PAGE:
This video is called Biology documentary on Crocodiles.
From Wildlife Extra:
Research reveals crocodiles enjoy sliding, surfing and playing with balls
Fancy a game of something?
A research assistant professor in psychology at the University of Tennessee, Vladimir Dinets, who has been studying crocodiles and alligators for 10 years, has revealed that they enjoy playing with objects, as well as other animals and fellow crocodilians.
Alongside his own observations of crocs displaying play-like behaviours in surfing waves, tossing balls and giving each other piggyback rides, he conducted an informal survey of groups on social media and attendees at conferences who were interested in crocodiles.
His results show a gentler aspect than is usually associated with these predators. They are seen to engage in all three main types of play identified by behaviour specialists as locomotor play, play with objects, and social play.
Play with objects was reported most often. Crocs have been seen playing with wooden balls, noisy ceramic items, streams of water, their prey, and debris floating on the surface of the water.
Cases of locomotor play include young alligators repeatedly sliding down slopes, crocodiles surfing waves and caimans riding currents of water in their pools.
Observed cases of social play include baby alligators riding on older animals’ backs, baby caimans playfully “courting” each other, and a male crocodile giving his lifetime mate rides on his back.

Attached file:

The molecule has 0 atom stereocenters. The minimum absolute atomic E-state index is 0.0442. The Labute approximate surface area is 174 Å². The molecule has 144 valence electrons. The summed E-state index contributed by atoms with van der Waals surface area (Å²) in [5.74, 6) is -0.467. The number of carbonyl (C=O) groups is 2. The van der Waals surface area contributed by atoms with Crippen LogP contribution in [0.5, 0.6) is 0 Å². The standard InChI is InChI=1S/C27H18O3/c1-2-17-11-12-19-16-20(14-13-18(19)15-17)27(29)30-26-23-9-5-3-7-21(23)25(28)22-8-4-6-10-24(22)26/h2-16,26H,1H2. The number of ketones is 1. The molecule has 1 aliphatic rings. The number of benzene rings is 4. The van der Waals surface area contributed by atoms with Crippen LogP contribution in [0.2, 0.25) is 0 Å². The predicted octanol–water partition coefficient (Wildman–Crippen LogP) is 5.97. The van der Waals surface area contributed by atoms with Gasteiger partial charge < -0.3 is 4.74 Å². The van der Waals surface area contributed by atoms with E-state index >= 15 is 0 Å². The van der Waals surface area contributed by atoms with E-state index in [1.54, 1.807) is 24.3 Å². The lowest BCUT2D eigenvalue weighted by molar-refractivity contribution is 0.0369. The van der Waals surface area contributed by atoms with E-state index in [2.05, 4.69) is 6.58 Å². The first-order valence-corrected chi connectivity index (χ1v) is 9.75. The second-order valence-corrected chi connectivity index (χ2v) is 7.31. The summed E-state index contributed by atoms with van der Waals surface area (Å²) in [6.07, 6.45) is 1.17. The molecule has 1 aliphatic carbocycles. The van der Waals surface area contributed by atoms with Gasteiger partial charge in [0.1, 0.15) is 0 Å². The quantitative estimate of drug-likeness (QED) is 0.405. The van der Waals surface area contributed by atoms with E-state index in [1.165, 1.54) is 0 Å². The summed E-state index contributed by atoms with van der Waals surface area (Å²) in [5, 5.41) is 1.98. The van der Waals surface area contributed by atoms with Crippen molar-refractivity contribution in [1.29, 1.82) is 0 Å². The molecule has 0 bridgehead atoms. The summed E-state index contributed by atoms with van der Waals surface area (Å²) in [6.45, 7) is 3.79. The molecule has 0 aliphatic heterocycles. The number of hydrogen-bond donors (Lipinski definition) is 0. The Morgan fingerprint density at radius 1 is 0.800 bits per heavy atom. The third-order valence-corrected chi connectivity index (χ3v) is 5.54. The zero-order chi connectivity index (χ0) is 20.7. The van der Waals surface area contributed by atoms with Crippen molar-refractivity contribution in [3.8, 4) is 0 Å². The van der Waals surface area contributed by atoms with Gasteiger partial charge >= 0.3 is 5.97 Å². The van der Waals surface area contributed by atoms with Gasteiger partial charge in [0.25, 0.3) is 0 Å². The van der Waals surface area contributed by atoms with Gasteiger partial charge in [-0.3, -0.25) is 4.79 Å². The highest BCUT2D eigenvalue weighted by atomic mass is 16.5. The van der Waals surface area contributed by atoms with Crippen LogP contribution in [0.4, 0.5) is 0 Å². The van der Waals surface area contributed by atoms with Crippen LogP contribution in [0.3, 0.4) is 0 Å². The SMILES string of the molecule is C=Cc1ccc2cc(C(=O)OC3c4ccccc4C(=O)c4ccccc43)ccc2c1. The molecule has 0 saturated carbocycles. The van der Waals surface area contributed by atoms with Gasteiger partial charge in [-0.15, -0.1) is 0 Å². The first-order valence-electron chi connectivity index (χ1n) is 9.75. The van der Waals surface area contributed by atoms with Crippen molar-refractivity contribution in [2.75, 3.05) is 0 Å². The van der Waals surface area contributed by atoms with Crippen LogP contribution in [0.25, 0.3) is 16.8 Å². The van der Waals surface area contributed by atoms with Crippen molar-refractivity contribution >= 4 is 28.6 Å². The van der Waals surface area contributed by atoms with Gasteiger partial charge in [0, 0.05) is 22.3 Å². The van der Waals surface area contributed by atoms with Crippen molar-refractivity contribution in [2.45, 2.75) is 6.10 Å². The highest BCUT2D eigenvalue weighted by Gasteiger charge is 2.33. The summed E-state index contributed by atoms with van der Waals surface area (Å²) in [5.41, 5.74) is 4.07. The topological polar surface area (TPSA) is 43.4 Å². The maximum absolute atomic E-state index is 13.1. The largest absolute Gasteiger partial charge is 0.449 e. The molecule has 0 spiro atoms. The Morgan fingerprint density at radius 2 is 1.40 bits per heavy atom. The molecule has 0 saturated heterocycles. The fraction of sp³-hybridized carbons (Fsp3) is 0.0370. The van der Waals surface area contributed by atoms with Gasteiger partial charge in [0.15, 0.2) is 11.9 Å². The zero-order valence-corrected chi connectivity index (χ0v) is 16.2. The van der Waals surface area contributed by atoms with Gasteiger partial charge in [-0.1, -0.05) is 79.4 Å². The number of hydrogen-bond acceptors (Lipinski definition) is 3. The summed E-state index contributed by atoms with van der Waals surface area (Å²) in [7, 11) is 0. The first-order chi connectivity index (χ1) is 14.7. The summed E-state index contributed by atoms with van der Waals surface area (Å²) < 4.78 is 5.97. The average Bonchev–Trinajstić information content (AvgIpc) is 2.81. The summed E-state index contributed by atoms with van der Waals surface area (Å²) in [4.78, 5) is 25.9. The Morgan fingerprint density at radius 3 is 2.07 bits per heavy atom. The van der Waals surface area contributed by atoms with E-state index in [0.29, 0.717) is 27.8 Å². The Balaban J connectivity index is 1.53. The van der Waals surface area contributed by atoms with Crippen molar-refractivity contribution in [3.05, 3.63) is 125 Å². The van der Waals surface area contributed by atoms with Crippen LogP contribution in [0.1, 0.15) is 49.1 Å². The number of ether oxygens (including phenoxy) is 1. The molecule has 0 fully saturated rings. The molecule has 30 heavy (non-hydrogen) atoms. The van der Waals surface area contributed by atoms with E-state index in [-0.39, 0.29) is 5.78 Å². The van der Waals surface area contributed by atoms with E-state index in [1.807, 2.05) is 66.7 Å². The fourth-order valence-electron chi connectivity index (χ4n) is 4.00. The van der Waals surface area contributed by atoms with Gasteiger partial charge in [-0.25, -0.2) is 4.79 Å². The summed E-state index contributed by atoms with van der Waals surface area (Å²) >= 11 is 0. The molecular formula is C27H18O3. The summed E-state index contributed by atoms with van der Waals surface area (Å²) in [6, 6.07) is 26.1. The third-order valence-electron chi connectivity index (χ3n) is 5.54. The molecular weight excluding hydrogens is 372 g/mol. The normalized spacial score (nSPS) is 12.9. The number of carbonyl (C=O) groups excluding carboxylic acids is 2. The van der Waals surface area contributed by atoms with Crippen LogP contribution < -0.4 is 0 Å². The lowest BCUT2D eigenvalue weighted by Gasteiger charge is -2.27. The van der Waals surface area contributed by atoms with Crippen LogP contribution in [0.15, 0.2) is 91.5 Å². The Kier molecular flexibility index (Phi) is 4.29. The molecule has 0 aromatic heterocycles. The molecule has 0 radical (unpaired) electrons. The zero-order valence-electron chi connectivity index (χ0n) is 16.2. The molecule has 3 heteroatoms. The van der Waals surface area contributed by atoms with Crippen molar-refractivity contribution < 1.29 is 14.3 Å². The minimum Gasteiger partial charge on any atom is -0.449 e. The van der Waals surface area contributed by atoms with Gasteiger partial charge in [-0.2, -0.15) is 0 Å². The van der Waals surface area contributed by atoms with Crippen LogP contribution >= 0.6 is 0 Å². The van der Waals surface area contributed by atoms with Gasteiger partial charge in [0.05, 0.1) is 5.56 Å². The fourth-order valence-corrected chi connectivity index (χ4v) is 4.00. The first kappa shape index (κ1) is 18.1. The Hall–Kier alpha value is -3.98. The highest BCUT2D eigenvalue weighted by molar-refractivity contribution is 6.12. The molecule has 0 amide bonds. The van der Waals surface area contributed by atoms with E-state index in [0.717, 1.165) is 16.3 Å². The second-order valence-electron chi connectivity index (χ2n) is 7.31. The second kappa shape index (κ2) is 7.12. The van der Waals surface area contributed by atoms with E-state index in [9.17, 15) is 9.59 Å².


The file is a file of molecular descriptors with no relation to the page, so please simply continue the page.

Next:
Crocodiles have also been seen playing with other animals. Dinets observed a juvenile alligator playing with a river otter.
In rare cases, individual crocodilians have even been known to bond closely and enjoy the company of people. There is a story of a man who saved a crocodile that had been shot and the two played together for 20 years.
“The croc would swim with his human friend, try to startle him by suddenly pretending to attack him or by sneaking up on him from behind, and accept being caressed, hugged, rotated in the water and kissed on the snout,” says Dinets.
Dinets’ research builds on the work of colleague Gordon Burghardt, a professor in the Department of Psychology and the Department of Ecology and Evolutionary Biology, whose work defined “play” in connection with a species not previously thought capable of play.
Dinets’ work provides further evidence that play is a universal feature of “intelligent” animals, with complex, flexible behaviour.
He believes that providing crocodiles in captivity with amusements and objects to play with will give them happier, healthier lives.
The finding of this research may contribute to the knowledge of how intelligence evolves and what is needed for its development.
Previous research by Dinets discovered that crocodiles are able to climb trees, work as a team and use lures such as sticks to hunt prey. More of his crocodile research can be found in his book Dragon Songs.